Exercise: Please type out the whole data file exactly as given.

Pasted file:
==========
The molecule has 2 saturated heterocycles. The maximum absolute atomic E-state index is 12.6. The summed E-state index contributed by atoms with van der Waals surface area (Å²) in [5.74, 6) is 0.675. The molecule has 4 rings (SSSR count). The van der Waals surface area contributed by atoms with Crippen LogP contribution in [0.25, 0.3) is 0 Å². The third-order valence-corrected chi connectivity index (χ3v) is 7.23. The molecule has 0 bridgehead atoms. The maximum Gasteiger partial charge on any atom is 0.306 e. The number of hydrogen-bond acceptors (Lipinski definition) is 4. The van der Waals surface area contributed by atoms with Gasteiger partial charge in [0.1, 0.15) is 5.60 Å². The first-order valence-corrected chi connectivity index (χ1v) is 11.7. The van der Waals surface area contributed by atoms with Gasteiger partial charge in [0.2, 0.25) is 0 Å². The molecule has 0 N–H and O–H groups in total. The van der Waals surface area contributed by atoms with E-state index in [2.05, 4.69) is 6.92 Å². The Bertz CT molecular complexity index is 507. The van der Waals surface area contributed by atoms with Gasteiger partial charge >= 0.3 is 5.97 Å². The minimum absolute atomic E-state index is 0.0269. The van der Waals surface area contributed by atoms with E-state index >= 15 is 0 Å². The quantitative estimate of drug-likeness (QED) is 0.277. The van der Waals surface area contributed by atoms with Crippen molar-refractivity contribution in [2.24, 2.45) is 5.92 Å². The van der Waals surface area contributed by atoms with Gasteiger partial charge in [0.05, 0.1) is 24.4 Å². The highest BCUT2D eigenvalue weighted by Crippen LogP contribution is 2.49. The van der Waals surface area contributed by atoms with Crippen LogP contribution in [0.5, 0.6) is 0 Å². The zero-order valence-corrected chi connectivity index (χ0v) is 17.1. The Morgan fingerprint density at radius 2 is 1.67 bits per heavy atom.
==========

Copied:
The molecule has 2 saturated heterocycles. The maximum absolute atomic E-state index is 12.6. The summed E-state index contributed by atoms with van der Waals surface area (Å²) in [5.74, 6) is 0.675. The molecule has 4 rings (SSSR count). The van der Waals surface area contributed by atoms with Crippen LogP contribution in [0.25, 0.3) is 0 Å². The third-order valence-corrected chi connectivity index (χ3v) is 7.23. The molecule has 0 bridgehead atoms. The maximum Gasteiger partial charge on any atom is 0.306 e. The number of hydrogen-bond acceptors (Lipinski definition) is 4. The van der Waals surface area contributed by atoms with Gasteiger partial charge in [0.1, 0.15) is 5.60 Å². The first-order valence-corrected chi connectivity index (χ1v) is 11.7. The van der Waals surface area contributed by atoms with Gasteiger partial charge in [0.2, 0.25) is 0 Å². The molecule has 0 N–H and O–H groups in total. The van der Waals surface area contributed by atoms with E-state index in [2.05, 4.69) is 6.92 Å². The Bertz CT molecular complexity index is 507. The van der Waals surface area contributed by atoms with Gasteiger partial charge >= 0.3 is 5.97 Å². The minimum absolute atomic E-state index is 0.0269. The van der Waals surface area contributed by atoms with E-state index >= 15 is 0 Å². The quantitative estimate of drug-likeness (QED) is 0.277. The van der Waals surface area contributed by atoms with Crippen molar-refractivity contribution in [2.24, 2.45) is 5.92 Å². The van der Waals surface area contributed by atoms with Gasteiger partial charge in [0.05, 0.1) is 24.4 Å². The highest BCUT2D eigenvalue weighted by Crippen LogP contribution is 2.49. The van der Waals surface area contributed by atoms with Crippen LogP contribution in [0.5, 0.6) is 0 Å². The zero-order valence-corrected chi connectivity index (χ0v) is 17.1. The Morgan fingerprint density at radius 2 is 1.67 bits per heavy atom.